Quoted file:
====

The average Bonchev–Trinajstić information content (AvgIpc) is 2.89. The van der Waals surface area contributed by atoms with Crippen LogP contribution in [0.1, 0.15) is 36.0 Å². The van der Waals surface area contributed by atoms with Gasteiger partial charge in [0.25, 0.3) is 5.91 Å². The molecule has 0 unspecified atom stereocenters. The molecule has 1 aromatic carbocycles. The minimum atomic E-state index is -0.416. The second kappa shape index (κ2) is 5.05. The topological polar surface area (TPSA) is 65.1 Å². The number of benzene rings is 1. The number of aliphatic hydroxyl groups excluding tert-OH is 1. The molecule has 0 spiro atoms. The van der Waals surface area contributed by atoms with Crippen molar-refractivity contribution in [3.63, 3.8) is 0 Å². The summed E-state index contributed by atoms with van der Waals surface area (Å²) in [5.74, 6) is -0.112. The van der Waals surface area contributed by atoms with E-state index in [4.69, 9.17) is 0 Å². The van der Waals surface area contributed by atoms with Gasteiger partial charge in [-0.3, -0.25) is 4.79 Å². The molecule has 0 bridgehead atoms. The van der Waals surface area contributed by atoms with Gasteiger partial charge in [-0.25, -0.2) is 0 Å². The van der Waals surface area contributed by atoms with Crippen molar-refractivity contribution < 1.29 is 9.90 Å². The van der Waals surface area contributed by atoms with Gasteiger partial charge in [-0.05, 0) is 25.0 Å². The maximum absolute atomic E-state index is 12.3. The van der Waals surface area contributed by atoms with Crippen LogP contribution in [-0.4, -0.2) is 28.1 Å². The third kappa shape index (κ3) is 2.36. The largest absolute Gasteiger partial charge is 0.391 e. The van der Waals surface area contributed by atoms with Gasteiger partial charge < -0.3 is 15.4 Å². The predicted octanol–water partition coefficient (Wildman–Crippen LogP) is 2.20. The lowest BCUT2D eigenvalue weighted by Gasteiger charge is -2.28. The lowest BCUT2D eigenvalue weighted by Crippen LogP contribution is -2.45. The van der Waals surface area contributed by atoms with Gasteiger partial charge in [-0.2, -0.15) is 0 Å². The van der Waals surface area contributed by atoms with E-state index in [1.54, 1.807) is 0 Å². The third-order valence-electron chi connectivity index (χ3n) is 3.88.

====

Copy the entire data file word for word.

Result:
The average Bonchev–Trinajstić information content (AvgIpc) is 2.89. The van der Waals surface area contributed by atoms with Crippen LogP contribution in [0.1, 0.15) is 36.0 Å². The van der Waals surface area contributed by atoms with Gasteiger partial charge in [0.25, 0.3) is 5.91 Å². The molecule has 0 unspecified atom stereocenters. The molecule has 1 aromatic carbocycles. The minimum atomic E-state index is -0.416. The second kappa shape index (κ2) is 5.05. The topological polar surface area (TPSA) is 65.1 Å². The number of benzene rings is 1. The number of aliphatic hydroxyl groups excluding tert-OH is 1. The molecule has 0 spiro atoms. The van der Waals surface area contributed by atoms with Crippen molar-refractivity contribution in [3.63, 3.8) is 0 Å². The summed E-state index contributed by atoms with van der Waals surface area (Å²) in [5.74, 6) is -0.112. The van der Waals surface area contributed by atoms with E-state index in [4.69, 9.17) is 0 Å². The van der Waals surface area contributed by atoms with Gasteiger partial charge in [-0.3, -0.25) is 4.79 Å². The molecule has 0 bridgehead atoms. The van der Waals surface area contributed by atoms with Gasteiger partial charge in [-0.25, -0.2) is 0 Å². The van der Waals surface area contributed by atoms with Crippen molar-refractivity contribution < 1.29 is 9.90 Å². The van der Waals surface area contributed by atoms with Gasteiger partial charge in [-0.05, 0) is 25.0 Å². The maximum absolute atomic E-state index is 12.3. The van der Waals surface area contributed by atoms with Crippen LogP contribution in [-0.4, -0.2) is 28.1 Å². The third kappa shape index (κ3) is 2.36. The largest absolute Gasteiger partial charge is 0.391 e. The van der Waals surface area contributed by atoms with Gasteiger partial charge < -0.3 is 15.4 Å². The predicted octanol–water partition coefficient (Wildman–Crippen LogP) is 2.20. The lowest BCUT2D eigenvalue weighted by Gasteiger charge is -2.28. The lowest BCUT2D eigenvalue weighted by Crippen LogP contribution is -2.45. The van der Waals surface area contributed by atoms with Gasteiger partial charge in [-0.2, -0.15) is 0 Å². The van der Waals surface area contributed by atoms with E-state index in [1.54, 1.807) is 0 Å². The third-order valence-electron chi connectivity index (χ3n) is 3.88.